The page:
Navistar, Inc., 722 F.3d 911, 915 (7th Cir. 2013). Courts do not accept as true
statements of law that appear in the complaint. Id. To survive Arnold’s motion, the
complaint must “state a claim to relief that is plausible on its face.” Id. (quoting Bell
Atl. Corp. v. Twombly, 550 U.S. 544, 570 (2007)). A claim is plausible when the
pleadings include factual content from which the court can draw reasonable
inferences that the defendant is liable for the relevant conduct. Yeftich, 722 F.3d at
915 (quoting Ashcroft v. Iqbal, 556 U.S. 662, 678 (2009)).
Villarreal and Arnold had a marriage ceremony in Dana Point, California, in
2004. [1-1] at 2.1 The Los Angeles County recorder mailed Villarreal and Arnold a
letter, informing them that a marriage license was never filed on their behalf and
that they should rectify this error “to protect [their] marital and property rights.”  at 3–4. Several months later, Arnold obtained a second marriage license, but that
license also was never filed and it ultimately expired. [1-1] at 4. By 2006, the
relationship between Villarreal and Arnold had ended. Id. Villarreal petitioned to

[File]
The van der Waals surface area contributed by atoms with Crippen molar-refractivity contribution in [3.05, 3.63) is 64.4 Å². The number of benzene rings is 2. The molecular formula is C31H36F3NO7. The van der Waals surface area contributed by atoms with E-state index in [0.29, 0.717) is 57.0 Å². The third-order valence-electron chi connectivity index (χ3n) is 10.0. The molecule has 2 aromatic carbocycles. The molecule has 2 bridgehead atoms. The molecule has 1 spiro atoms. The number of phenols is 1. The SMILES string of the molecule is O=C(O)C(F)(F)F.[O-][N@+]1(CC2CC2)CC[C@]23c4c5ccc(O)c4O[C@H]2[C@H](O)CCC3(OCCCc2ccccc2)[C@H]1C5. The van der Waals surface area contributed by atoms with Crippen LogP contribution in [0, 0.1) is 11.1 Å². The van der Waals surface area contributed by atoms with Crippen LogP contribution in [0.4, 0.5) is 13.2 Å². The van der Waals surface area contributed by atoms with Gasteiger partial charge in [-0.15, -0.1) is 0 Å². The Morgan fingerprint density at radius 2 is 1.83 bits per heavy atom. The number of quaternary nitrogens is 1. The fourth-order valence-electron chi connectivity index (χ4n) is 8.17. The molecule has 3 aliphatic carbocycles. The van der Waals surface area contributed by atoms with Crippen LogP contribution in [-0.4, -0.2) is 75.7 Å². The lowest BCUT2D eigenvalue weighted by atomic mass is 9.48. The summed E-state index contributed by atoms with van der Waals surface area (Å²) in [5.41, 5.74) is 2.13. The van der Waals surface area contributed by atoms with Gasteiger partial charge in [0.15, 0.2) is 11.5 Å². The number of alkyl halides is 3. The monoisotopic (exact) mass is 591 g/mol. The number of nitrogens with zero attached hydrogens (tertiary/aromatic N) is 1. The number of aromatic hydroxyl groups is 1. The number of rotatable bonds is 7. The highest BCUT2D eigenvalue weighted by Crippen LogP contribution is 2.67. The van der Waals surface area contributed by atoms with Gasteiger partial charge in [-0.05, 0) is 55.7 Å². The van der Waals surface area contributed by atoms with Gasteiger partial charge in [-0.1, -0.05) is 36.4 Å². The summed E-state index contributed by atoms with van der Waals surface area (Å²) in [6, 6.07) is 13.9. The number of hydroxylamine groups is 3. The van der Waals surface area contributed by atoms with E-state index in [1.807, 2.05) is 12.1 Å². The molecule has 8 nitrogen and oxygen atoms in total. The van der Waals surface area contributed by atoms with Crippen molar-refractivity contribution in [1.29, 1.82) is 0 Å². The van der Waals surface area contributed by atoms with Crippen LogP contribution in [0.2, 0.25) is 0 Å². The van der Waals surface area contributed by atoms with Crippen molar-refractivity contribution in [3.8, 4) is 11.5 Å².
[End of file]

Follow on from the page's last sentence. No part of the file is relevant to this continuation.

Bracketed numbers refer to entries on the district court docket. The facts are taken from
the complaint, , and any exhibits attached to the complaint or to Arnold’s motion to
dismiss, to the extent they are referenced in the complaint and are central to Villarreal’s
claims. Williamson v. Curran, 714 F.3d 432, 436 (7th Cir. 2013).
dissolve the “marriage” in California and Arnold filed for the same in Illinois. Id.
Villarreal moved the California court to require the parties to litigate the dispute in
California; in support of this motion she attached a declaration that stated the
parties were married in 2004. [1-1] at 4–5. She also moved to dismiss Arnold’s
Illinois petition because the parties were not legally married, citing the failure to
file the marriage certificate with the Los Angeles County recorder. [1-1] at 5. After